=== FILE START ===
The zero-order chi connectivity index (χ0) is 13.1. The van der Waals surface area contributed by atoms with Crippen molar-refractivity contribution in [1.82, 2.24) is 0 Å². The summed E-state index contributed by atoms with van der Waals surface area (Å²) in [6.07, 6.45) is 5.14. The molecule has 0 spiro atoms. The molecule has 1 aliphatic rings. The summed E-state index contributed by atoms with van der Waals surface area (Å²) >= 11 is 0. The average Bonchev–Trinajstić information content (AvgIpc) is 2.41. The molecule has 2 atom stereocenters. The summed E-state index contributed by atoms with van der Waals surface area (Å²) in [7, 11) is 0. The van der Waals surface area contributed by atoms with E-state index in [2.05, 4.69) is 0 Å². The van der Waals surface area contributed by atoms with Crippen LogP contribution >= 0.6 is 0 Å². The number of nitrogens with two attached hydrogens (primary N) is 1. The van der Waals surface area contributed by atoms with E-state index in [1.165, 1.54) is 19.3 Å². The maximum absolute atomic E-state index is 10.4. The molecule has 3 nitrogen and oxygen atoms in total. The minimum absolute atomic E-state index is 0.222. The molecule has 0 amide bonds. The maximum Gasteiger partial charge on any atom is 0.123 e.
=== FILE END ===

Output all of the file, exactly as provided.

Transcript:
The zero-order chi connectivity index (χ0) is 13.1. The van der Waals surface area contributed by atoms with Crippen molar-refractivity contribution in [1.82, 2.24) is 0 Å². The summed E-state index contributed by atoms with van der Waals surface area (Å²) in [6.07, 6.45) is 5.14. The molecule has 0 spiro atoms. The molecule has 1 aliphatic rings. The summed E-state index contributed by atoms with van der Waals surface area (Å²) >= 11 is 0. The average Bonchev–Trinajstić information content (AvgIpc) is 2.41. The molecule has 2 atom stereocenters. The summed E-state index contributed by atoms with van der Waals surface area (Å²) in [7, 11) is 0. The van der Waals surface area contributed by atoms with E-state index in [2.05, 4.69) is 0 Å². The van der Waals surface area contributed by atoms with Crippen LogP contribution >= 0.6 is 0 Å². The number of nitrogens with two attached hydrogens (primary N) is 1. The van der Waals surface area contributed by atoms with E-state index in [1.165, 1.54) is 19.3 Å². The maximum absolute atomic E-state index is 10.4. The molecule has 3 nitrogen and oxygen atoms in total. The minimum absolute atomic E-state index is 0.222. The molecule has 0 amide bonds. The maximum Gasteiger partial charge on any atom is 0.123 e.